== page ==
It is one thing to measure IT business value with any degree of accuracy but it is another thing to manage IT in a way that maximises the potential for value creation. IT business value does not emerge automatically. Lee Iacocca, President, CEO, and Chairman of Chrysler from 1978 to 1992, famously claimed that he had approved so many IT projects involving employee layoffs that there should be nobody working at Chrysler (Iacocca 1989, p. 243). IT investments are no different in that the promised benefits of IT will only be realised if IT is effectively managed. This means that failed or failing projects may need to be cancelled or redirected if there is a possibility that the expected benefits will not be realised. However, as Keil (1995) observed, cancelling an apparently failing IT project is easier said than done. IT managers are more likely to drag out failing projects long after they should have been paused, cancelled or reviewed. The lesson in this carries over from our prior discussion about moving from CapEx to OpEx. Despite the attractiveness or convenience of cloud technology, there is no point in continuing a subscription to an IT service that has outlived its usefulness or if there is greater value if the underlying technology is brought back in-house.

Value realisation also means that there should be some form of accountability for effective use of cloud services, since without effective use it will be impossible to realise IT business value (Devaraj and Kohli 2003). Not all forms of IT use will be value generating, but if IT is not used or is not useful, business value will simply fail to arise. It makes sense, therefore, for organisations to use periodic reviews to ascertain if IT resources and services are living up to their promise. So called post-implementation or after-action reviews help managers to discover what works and what doesn’t. The reality, however, is that fewer than 30% of organisations perform any form of post-implementation review once a CapEx investment is live (Tallon et al. 2000). For cloud technology, it is likely to be considerably lower since cost is treated as OpEx and is almost certain to be below the minimum threshold of what most firms need to trigger or justify a post-implementation review. From a cognitive perspective, this means that it may be harder for managers to focus on whether the business value from cloud technologies is appropriate since they may never have to go through any formal review to illustrate the level and locus of IT business value. To avoid such a situation, managers may need to monitor the level and frequency of cloud use and undertake reviews of user satisfaction. User satisfaction is a proxy for business value only insofar as it helps to detect gaps between what users want from IT and what IT does for them.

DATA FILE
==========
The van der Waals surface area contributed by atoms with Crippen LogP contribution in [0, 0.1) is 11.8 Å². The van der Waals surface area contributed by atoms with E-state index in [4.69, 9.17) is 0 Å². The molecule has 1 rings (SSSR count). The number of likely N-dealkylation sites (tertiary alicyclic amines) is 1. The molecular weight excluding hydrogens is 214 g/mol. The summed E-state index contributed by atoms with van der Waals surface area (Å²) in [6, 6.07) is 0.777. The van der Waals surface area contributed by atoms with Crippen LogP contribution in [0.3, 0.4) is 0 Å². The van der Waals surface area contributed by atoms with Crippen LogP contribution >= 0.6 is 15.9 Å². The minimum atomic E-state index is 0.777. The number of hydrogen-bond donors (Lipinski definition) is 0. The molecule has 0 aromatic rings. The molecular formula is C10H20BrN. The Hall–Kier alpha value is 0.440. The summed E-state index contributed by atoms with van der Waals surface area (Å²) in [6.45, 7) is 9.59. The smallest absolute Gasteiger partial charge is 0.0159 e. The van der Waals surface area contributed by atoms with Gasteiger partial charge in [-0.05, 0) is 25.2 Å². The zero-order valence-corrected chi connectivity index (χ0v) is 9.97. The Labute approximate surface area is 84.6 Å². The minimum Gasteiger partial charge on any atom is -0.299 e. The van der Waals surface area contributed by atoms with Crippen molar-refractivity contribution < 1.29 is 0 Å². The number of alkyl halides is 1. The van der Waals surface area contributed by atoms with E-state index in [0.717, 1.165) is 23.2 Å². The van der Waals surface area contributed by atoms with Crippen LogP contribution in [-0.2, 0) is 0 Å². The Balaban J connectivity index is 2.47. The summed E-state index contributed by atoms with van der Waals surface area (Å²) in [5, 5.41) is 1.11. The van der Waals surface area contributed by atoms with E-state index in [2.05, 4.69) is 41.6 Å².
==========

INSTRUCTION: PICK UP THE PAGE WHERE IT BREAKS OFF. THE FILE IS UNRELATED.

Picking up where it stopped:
Lastly, there is a question of whether use of cloud technology creates a risk of over reliance on third-party providers and whether there may be an erosion of critical IT skills from within the organisation. Just as IT outsourcing led some firms to lose key IT skills (Austin et al. 2005), there is a risk that any move to bring IT applications or critical IT infrastructure back in-house might be impeded by a lack of internal IT skills. Such a move could have a detrimental effect on IT benefits in the long term and could lock firms into using less-than-adequate (and expensive) IT solutions.

1.7 Conclusion

The movement of IT applications and resources from owned, on-premise assets to third-party cloud-based services has had a profound impact on organisations’ ability to use IT to support their business functions. Beyond the benefits of reach and scale and associated impacts on IT risk mitigation and IT support cost, the ability to treat cloud expenses as OpEx rather than CapEx has changed the way that managers think about IT business value. From a time when all large capital IT investments were required to undergo a formal cost-benefit assessment prior to acquisition, it is now possible for organisations to avoid such analysis since IT costs are now largely based on IT utilisation and the expense is often believed to be sufficiently low to negate the value of a required cost-benefit analysis. It would be foolhardy for organisations to adopt this view in perpetuity since early indications are that over an extended timeframe cloud-based IT solutions can be as expensive if not more expensive than their on-premise equivalent. There is, as such, a need to think carefully about IT business value in the context of cloud computing. It is not simply a matter of where IT support originates—from the cloud or from a company-owned data centre; IT business value is not the same either way. Transitioning to the cloud uncovers additional types of value (options around process agility, for example) that might not be immediately apparent in on-premise situations, but such a move also triggers the potential for other costs to arise. As the late Andy Grove noted about measurement at Intel, you cannot manage what you cannot measure (Grove 1999). In that regard, cloud computing is no different from any other organisational resource.


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Tallon, P.P., Mooney, J.G., Duddek, M. (2020). Measuring the Business Value of IT. In: Lynn, T., Mooney, J., Rosati, P., Fox, G. (eds) Measuring the Business Value of Cloud Computing. Palgrave Studies in Digital Business & Enabling Technologies. Palgrave Macmillan, Cham.